Anyone who watches the job market closely knows that the construction sector has been weak in this recovery. Employment in construction is still down 25 percent from its pre-recession peak, and the industry has a 15.7 percent unemployment rate. So it came as something of a surprise when a trade association representing the construction industry announced that it was experiencing a growing labor shortage.
In its most recent survey of its members, the National Association of Home Builders found that labor shortages have grown across a variety of positions and professions since June 2012. For example, 38 percent of firms currently report "some shortage" of carpenters for rough work, up from 24 percent June 2012. Meanwhile, only 57 percent report no shortage, compared to 71 percent in June. And 23 percent reported some shortage of roofers, up from 14 percent in June 2012. A similar trend holds, to varying degrees, across many other construction-related occupations, including electricians, bricklayers, plumbers and workers in framing crews. While these figures may indicate a strengthening industry, they also could signal future constraints on growing firms looking for workers.
"It's highest in categories of carpentry—rough, finished, framing—but the thing that really stands out is that the trend is just consistently upward," says Paul Emrath, an economist at NAHB.
With a construction job market still reeling from the bursting housing bubble and subsequent recession, it seems counterintuitive that there should be a shortage of construction workers. Rather, one would think that all of those workers forced out of their jobs during the downturn would now be flooding firms with job applications.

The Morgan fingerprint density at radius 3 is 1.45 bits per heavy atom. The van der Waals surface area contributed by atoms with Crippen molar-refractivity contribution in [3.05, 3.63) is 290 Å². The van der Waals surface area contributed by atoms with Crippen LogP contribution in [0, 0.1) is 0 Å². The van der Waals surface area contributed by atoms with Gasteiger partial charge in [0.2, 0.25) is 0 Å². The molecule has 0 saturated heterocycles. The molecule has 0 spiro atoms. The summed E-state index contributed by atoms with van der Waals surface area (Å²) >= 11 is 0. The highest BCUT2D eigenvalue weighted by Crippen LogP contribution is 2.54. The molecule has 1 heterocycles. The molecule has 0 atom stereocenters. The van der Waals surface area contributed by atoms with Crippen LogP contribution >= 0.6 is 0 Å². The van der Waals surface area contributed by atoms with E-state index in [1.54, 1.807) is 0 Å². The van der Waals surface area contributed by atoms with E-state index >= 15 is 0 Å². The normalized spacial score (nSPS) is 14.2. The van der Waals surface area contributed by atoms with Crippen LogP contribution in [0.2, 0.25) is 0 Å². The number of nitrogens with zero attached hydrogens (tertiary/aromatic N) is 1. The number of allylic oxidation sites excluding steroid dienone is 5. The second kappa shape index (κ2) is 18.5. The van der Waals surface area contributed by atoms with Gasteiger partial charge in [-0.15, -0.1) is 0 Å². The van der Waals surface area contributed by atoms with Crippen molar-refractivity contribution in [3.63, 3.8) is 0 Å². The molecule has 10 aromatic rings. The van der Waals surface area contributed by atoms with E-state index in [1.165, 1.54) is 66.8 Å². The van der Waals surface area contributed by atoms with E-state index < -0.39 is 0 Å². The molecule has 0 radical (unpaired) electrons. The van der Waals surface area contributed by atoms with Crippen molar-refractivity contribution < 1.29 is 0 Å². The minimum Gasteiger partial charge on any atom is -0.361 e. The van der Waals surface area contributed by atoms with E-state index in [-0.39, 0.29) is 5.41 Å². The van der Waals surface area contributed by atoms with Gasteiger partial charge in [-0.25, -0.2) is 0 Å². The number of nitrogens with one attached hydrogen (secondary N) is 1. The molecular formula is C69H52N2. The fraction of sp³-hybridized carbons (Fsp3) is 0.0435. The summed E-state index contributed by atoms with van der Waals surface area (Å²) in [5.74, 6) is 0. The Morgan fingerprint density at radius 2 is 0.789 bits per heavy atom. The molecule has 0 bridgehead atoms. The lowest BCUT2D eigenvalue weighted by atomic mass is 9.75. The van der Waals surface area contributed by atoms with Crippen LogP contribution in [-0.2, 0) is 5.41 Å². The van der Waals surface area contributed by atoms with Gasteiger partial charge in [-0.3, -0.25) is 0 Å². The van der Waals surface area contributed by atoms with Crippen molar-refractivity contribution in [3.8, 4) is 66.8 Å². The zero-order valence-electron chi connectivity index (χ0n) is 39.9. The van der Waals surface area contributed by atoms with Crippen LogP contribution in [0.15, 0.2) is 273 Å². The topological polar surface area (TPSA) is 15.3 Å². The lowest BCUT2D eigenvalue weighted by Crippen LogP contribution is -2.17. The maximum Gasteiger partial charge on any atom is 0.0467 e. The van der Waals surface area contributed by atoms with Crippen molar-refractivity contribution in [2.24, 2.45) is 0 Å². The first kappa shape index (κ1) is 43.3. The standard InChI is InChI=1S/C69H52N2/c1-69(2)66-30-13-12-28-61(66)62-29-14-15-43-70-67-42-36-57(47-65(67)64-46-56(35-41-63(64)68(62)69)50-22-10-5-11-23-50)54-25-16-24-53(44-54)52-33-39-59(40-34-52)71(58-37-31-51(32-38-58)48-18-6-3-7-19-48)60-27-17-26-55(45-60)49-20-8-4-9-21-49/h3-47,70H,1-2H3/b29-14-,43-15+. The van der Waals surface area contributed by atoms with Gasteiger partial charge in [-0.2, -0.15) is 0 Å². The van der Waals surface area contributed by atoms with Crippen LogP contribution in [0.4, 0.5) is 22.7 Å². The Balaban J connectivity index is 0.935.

However, the length and depth of the recession meant that many construction workers stopped hoping for a construction comeback and moved on—geographically, in some cases, says Emrath.
"These are all labor local markets. In some cases people have moved away, so now if activity is picking up, you've got to recruit new people into the industry and train them, or persuade [workers] to come back from wherever they've moved to," he says.
Another labor expert adds that workers have moved not only geographically but also have transitioned into other industries.
"Some who were undocumented workers have gone back across the border . Others, both documented and undocumented, have found jobs in other sectors of the economy," says Peter Philips, a labor economist at the University of Utah. He also adds that some older, skilled workers left the labor market during the recession and won't be coming back at all, meaning a permanent loss of those workers and their skills.
For now, whatever shortages there might be in the construction industry are small by historical standards. For the 12 occupational categories that the NAHB studies, between 1 and 7 percent of respondents report a "serious shortage" of laborers. Across all categories, that is down from the boom years of the mid-2000s.
That means the industry's labor shortages are not and will not be the key constraint on the housing market. As housing demand slowly (but surely) ticks upward, it has a long way to go before it reaches more normal levels.
"Looking forward, if I had to choose the most daunting challenge for residential construction at the moment, it would be that demand is sustained to continue this process for the next two or three years going forward," says Philips.
While current shortages may cause headaches for some firms, they can also be seen as yet another indication of a strengthening housing market. And though the shortages are mild, the direction is what's important for now, says Emrath: "The point is, we can see which way the trend is going. The trend is going toward more shortages."